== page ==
Chacho Ulloa was one of Arizona’s highest rated recruits in last class, but that doesn’t mean things at Arizona are going to come easy.
“The biggest transition has been scheme wise,” Ulloa said. “Learning the scheme was a little similar to what we ran in high school, but there are a lot of variances and that’s something I have learned to transition to. Also, getting used to the speed. It is a lot faster and everybody is a lot bigger.
“Running everywhere is hustling, but the speed of the game and how fast you have to process everything. Before the snap you have to look at everything and you have a mental checklist and you have to go through every one before the ball is even snapped. I have to learn and process everything faster than high school.”
Despite having to learn so much, Ulloa has enjoyed his camp experience.
“Coming to Arizona has been a great experience and getting away from home has been a growing up experience,” he said. “Everything has been good, learning the ropes of the defense. I’m getting used to this heat, which is a big one you have to get used to.”
The coaches and Ulloa’s fellow teammates have made learning the defense a bit easier.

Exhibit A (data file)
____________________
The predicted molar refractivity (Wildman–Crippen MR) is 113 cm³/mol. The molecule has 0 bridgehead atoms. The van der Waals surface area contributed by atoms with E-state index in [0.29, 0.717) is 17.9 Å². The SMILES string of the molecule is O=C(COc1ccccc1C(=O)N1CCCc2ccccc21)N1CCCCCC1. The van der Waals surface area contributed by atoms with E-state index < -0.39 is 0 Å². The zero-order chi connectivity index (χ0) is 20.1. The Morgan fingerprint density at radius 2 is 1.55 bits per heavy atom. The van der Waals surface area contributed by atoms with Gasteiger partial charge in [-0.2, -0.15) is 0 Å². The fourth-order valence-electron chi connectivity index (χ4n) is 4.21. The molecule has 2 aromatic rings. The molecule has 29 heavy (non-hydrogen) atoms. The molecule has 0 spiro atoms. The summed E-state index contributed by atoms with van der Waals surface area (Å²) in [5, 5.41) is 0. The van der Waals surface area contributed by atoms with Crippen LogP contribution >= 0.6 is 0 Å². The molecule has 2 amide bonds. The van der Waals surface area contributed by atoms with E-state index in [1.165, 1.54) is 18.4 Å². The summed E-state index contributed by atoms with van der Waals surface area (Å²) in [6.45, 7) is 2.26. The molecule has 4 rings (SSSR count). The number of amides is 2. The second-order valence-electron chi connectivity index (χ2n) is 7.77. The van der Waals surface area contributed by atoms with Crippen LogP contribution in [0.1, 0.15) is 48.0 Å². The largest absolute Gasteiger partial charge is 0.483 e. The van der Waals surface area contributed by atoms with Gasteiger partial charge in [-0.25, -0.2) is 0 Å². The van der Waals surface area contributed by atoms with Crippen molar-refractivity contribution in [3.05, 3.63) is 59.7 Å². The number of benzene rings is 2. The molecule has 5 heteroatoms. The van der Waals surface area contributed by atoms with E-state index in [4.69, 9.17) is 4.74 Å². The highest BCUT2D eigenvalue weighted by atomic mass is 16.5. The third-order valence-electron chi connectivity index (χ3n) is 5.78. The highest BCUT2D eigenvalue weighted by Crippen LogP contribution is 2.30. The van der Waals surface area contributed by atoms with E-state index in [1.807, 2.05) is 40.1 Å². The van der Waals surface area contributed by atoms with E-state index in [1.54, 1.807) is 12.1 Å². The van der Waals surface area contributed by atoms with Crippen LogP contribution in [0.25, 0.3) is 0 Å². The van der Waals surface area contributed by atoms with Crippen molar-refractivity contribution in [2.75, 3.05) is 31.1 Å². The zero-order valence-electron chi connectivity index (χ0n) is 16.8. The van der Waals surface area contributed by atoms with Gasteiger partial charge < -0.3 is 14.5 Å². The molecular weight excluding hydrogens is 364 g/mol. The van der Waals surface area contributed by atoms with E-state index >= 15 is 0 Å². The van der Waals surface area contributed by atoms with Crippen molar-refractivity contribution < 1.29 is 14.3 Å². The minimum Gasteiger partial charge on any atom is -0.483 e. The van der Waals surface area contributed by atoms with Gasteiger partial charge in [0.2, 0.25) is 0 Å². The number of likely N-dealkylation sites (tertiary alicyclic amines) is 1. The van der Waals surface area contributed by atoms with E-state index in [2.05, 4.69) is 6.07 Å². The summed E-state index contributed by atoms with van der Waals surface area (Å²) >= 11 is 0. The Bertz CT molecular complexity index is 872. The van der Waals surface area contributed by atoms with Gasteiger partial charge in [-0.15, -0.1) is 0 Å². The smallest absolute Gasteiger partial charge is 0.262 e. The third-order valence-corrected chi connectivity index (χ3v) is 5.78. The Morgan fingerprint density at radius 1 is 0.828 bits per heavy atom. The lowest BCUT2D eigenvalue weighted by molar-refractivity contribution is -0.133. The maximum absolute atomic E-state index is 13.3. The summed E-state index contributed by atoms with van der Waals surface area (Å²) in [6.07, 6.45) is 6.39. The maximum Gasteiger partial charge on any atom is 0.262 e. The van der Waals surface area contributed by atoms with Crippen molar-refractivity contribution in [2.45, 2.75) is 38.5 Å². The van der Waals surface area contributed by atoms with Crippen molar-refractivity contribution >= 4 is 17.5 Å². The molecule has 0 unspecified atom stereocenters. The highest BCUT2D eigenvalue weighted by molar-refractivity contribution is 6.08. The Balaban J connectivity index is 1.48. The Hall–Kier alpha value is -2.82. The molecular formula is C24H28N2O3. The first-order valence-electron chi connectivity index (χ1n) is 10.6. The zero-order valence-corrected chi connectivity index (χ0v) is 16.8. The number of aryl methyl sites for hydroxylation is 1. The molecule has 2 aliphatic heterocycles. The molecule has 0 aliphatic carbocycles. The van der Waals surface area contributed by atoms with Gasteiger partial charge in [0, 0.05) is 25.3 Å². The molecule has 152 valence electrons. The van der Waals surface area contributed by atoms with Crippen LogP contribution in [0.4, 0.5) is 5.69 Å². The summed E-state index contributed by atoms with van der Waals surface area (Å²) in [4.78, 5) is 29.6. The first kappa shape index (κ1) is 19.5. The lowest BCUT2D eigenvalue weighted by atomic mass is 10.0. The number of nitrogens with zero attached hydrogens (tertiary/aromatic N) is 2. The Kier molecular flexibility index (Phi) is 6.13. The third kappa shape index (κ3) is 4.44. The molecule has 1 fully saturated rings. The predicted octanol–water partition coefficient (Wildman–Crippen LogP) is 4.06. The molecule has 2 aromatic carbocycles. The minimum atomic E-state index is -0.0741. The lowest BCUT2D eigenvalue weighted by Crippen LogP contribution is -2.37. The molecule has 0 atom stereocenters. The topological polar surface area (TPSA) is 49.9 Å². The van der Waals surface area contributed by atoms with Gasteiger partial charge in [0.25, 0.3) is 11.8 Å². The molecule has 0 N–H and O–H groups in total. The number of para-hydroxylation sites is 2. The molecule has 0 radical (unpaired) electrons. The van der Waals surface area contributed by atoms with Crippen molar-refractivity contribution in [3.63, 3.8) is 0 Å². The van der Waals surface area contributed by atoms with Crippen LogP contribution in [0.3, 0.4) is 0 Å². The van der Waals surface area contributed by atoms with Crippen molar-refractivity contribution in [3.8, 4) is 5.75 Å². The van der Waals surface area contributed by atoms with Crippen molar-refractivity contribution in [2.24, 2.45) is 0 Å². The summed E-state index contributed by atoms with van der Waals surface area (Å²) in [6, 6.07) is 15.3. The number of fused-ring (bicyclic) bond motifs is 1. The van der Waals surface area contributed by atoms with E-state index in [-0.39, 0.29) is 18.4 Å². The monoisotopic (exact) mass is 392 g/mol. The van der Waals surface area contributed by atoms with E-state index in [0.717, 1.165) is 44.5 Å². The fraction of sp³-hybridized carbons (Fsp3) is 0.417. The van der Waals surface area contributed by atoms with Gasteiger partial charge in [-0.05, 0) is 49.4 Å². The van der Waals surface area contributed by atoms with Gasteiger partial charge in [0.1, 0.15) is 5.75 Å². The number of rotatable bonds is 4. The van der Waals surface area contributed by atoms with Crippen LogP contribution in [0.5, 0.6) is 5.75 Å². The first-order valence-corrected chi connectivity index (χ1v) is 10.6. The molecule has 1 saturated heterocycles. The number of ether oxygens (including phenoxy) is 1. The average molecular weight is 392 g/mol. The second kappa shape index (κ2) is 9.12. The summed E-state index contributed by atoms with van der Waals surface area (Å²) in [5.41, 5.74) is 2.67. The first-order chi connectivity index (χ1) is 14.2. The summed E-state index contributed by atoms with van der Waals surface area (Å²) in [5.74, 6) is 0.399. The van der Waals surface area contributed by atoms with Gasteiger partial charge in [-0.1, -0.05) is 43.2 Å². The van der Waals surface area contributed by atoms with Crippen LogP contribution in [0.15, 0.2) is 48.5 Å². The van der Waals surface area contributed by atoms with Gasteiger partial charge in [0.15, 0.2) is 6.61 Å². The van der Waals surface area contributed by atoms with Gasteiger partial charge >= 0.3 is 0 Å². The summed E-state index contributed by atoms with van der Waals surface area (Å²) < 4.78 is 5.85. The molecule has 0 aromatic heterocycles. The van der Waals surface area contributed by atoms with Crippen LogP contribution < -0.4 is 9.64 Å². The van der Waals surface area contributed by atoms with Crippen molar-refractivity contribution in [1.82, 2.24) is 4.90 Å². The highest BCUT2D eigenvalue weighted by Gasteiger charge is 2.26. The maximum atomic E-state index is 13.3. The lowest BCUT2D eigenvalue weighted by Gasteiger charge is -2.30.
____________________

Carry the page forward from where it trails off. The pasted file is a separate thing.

“Devon Brewer and I coach each other up,” Ulloa said. “Demetrius, really it’s not just one guy that leads everybody. Everybody helps each other because not everybody knows the defense and there’s no one person that has mastered everything except for probably Coach Yates. It’s little things because the big things Coach Addae does.”
Marcel Yates and company have let the defense know that it wants the entire unit to be aggressive, which helps Ulloa.
“I have always been a gambler throughout high school,” he said. “It’s gotten me in trouble and I’ve learned from it, but they have told me to see the ball and go get the ball. They want us to be around it as much as possible.
“It kind of gives me a sense of comfort to know that I am not the only one that is learning the defense. The coaches and players are learning this, so it’s not like I am behind because everybody is learning.”
Ulloa is also able to challenge himself every day by going up against players he feel are part of the best offense he has ever gone up against.
“The quarterbacks I have learned are not like high school quarterbacks,” he said. “They won’t just throw it if a guy is covered and that is where I would get most of my picks in high school.
“Quarterbacks are smarter, the running backs are thicker and you can’t take them down with ankle tackles.
“The tight ends are bigger. Tight ends in high school were a lot slower and these are the athletic type that can move around and body you up.”